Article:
I’m pretty sure that the democrats and their supporters have been spending quite a lot of time arguing that the republicans are fascists. Of course, while anonymous mobs that supported the cause went out and broke and burned stuff. Like certain other to remain nameless anonymous mobs known for types of boots and color of shirts… But the bundle of sticks argument and the general consensus among democrats that we should all think like them (we’re happy for them to think however they like, we’d just appreciate it if they didn’t demand we join them in thought and act) is a part of the whole phenomenon, and her argument plays into that. They’re wrong for these reasons as everyone can plainly see, and these innocent sorts are harmed by them, even if they don’t complain, and even if they’re the same miners or executives I’m complaining for.

But that’s not all. It isn’t just the jack-booted.. err. Yes, not mentioning it. Nor the bundle of sticks mentality. But the notion, as covered in my first paragraph, that the government should though infinite regulatory domains, control the means of production. Those Fascists that the left is so fond of claiming everyone else is put no small effort into controlling the means of production. Which is an obvious thing, given that they were all self admitted socialists. Rather, before Hitler decided to take over all of Europe, Mussolini was pointed out by anyone and everyone in power (even some of the right’s heroes at the time) as someone who got Socialism right. He didn’t do so by taking factories from their owners so much as taking control of the owners. There are a lot of ways to control the means of production, ownership is only one means. There are others.

Finally, the coal industry does indeed have lobbyists and are part of something that could be classified as special interests, but so do the environmentalists. Indeed, we all have at least a few issues we’d rather not be flexible on. To the extent you might call their interests bribery (which I don’t) it isn’t any more or less than is done by any number of other groups. Rather, the number of groups against them had more influence under Obama than the Coal industry did. Obviously. Obama was practically their national spokesman against the coal industry. So level of influence is a fallacious argument at best. There is no reason to judge one is morally superior to the other, yet she doesn’t even mention the interests levied against, except the bald assertion that at present levels of regulation, “the outdoor industry,” “sportsmen” and “fishermen” wouldn’t continue to thrive. If that was true, how did they “continue to thrive” up until Obama?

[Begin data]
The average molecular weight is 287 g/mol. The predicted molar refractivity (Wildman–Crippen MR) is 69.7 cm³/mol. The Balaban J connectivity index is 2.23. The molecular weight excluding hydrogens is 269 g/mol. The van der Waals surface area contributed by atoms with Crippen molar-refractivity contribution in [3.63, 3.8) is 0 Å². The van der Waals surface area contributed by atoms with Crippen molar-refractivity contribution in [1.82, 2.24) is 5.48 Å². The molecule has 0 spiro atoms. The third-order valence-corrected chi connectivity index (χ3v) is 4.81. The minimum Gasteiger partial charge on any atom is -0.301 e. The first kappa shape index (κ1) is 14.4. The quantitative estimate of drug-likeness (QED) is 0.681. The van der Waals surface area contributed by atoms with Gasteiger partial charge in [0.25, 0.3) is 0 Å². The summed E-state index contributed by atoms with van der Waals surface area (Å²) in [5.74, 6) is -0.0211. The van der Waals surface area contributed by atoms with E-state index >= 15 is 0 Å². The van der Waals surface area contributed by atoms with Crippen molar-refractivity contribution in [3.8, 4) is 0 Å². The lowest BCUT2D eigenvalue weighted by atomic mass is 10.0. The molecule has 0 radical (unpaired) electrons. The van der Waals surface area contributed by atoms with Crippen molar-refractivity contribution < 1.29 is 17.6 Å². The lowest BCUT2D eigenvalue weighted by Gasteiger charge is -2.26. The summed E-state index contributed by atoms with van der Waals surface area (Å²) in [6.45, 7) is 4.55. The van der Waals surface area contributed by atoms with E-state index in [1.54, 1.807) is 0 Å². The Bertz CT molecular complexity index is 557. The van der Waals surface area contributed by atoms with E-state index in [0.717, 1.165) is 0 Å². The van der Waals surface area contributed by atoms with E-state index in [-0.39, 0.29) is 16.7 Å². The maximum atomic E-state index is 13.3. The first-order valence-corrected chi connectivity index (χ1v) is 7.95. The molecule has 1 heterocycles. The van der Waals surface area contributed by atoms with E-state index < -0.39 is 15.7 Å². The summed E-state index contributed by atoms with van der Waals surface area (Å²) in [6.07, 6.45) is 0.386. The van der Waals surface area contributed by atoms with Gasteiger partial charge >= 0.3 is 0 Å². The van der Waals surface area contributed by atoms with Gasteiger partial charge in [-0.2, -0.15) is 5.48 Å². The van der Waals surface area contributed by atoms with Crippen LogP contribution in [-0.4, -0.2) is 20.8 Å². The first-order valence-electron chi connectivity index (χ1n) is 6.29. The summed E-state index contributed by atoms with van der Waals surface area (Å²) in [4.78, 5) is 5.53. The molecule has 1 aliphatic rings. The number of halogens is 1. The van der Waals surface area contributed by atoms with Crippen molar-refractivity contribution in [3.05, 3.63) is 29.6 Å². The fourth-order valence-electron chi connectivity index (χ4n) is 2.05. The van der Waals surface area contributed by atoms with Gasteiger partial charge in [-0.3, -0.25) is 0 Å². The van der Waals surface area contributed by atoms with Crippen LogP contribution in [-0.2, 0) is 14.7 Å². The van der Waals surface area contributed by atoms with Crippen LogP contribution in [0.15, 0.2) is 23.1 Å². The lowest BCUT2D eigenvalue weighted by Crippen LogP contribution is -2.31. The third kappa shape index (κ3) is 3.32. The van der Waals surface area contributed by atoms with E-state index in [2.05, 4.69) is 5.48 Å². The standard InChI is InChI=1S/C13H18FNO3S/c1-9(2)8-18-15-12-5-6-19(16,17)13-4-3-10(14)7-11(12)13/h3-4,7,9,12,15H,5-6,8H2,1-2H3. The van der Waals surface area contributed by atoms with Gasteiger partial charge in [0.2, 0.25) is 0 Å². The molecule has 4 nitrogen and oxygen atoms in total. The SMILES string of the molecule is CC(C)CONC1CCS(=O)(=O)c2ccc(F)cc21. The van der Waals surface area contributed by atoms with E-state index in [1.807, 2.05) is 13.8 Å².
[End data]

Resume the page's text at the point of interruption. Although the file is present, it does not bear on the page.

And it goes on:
While some might see my take as naive, the world isn’t overrun with Captain Planet villains who do harm while ignoring their own self interests. Even “Loot and Plunder” who were to represent greedy capitalists would ignore their own economic self interests in order to do just a little more harm. Relatively few people, even among sociopaths, actively seek to destroy the world. The world is where we keep all our stuff, after all. There is of course “the tragedy of the commons.” But my experience is that giving the government too much control over “the commons” is also a tragedy, and a much harder one to correct. After all, once someone takes control of an aspect of the commons, keeping that control becomes their special interest.

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Socialism: the gift that keeps giving.. suffering

Congratulations To Bolivarian Socialism – Venezuela Sees The Old Child Killing Diseases Back

You can use air pressure to create a vacuum, but that is nothing compared to Venezuela transforming one of the most valuable materials on earth into poverty.

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Public education

DeVos nomination in trouble after two GOP senators defy Trump

Collins said she was worried that DeVos wouldn’t do enough to help public schools, and issue Democrats have also raised during the public debate about Trump’s nominee.


“The mission of the Department of Education is fraught, but supporting public education is at its core,” she added. “I’m concerned that Mrs. DeVos’ lack of experience with public schools will make it difficult for her to fully understand, identify and assist with those challenges, particularly for our rural schools.”